Hundreds Turn Out For ‘Taste Of The Lions’ At Ford Field
Sports Fan Insider
DETROIT (WWJ) - Trying to help tackle hunger across the metro area, the Detroit Lions held their first-ever “Taste of the Lions” charity event at Ford Field Tuesday night.
Fans paid $150 each to meet Lions players while sampling some of the best food from over two dozen area restaurants.
Among those on hand was Lions wide receiver Nate Burleson, who said “When you’re talking about feeding people, that’s pretty much self-explanatory.”
Burleson said part of being an outstanding player in the NFL is the committment they have to improving their communities.
“We sign up to play football, but we also sign up for the city that we live in. We want to be able to give back so when we leave, we leave footprints on places that we have helped, and this is one of those causes,” he said.
Lions’ veterans also made appearances at the event. Former offensive tackle Lomas Brown said he wouldn’t have missed the event for anything.
“It is so important for people to step up and help those that can’t help themselves, especially children. No person should go unfed,” he said.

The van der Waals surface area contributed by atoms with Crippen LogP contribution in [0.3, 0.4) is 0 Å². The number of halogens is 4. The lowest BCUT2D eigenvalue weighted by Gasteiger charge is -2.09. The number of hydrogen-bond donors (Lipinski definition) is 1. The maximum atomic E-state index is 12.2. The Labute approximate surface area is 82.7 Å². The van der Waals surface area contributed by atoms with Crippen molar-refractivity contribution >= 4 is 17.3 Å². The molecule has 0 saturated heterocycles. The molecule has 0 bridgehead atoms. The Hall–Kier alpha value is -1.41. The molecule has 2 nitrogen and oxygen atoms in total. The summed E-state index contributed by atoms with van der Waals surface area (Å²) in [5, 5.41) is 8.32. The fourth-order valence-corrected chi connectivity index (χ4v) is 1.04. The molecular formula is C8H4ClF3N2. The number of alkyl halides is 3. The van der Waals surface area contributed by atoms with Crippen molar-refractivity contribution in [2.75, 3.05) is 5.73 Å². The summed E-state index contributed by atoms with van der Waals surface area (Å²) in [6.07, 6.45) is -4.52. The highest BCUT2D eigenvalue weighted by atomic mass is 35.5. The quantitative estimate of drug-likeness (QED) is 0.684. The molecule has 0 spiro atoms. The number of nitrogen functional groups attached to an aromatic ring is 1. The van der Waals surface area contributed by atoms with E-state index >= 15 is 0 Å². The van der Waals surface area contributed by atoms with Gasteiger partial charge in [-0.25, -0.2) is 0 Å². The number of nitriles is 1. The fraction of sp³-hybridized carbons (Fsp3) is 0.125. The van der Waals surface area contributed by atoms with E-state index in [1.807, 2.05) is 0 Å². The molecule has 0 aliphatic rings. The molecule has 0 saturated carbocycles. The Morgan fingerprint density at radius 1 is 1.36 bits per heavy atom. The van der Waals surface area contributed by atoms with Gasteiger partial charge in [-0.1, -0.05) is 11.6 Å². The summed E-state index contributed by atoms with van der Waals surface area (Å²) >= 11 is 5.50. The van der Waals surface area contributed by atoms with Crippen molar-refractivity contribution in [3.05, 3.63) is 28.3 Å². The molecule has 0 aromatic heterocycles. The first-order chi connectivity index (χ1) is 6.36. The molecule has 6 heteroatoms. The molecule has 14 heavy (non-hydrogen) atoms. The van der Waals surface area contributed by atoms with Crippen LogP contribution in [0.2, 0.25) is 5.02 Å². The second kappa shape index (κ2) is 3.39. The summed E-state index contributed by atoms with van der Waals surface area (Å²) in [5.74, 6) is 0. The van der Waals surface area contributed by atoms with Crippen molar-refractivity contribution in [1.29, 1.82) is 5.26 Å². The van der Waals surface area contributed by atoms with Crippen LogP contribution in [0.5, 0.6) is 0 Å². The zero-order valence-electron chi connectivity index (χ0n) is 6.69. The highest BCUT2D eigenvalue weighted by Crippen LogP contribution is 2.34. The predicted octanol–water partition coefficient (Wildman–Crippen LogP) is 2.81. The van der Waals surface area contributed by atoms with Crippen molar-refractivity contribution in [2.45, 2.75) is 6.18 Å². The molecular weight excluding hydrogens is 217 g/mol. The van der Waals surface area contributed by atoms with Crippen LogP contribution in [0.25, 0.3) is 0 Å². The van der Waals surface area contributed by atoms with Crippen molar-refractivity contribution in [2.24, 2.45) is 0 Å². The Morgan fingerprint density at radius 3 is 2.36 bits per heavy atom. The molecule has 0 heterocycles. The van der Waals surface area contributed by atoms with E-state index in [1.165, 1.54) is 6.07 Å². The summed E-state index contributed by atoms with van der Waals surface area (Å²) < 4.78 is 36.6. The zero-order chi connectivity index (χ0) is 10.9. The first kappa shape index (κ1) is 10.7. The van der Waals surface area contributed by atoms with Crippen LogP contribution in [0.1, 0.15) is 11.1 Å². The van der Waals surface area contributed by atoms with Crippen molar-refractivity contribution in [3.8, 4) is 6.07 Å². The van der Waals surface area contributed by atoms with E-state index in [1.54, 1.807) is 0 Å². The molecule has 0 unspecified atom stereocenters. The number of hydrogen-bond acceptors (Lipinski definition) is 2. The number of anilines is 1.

Former defensive back Lem Barney said the event is so important, he hopes the Lions organization holds Taste of the Lions every year.
“They started with similar ‘Taste’ events at the Super Bowl three years ago. For the amount of people here tonight, it shows this can be a big deal here in the city of Detroit. So, I’m hoping this can become an annual event,” he said.
Many fans were also happy to support the cause.
“I went and scraped up the money to come. The fact that it’s going to people who are hungry, I feel good,” said Charlie Strelecki of Royal Oak.
While others, like 10-year-old Tyler Terbruggen of Madison Heights, said it was a dream come true to meet their favorite football stars.
“Calvin Johnson is amazing! I had the chance to meet him and it was phenomenal,” he said.
Proceeds from the event benefit “Living for the City” partner Eastern Market and their fight against Detroit’s food access crisis.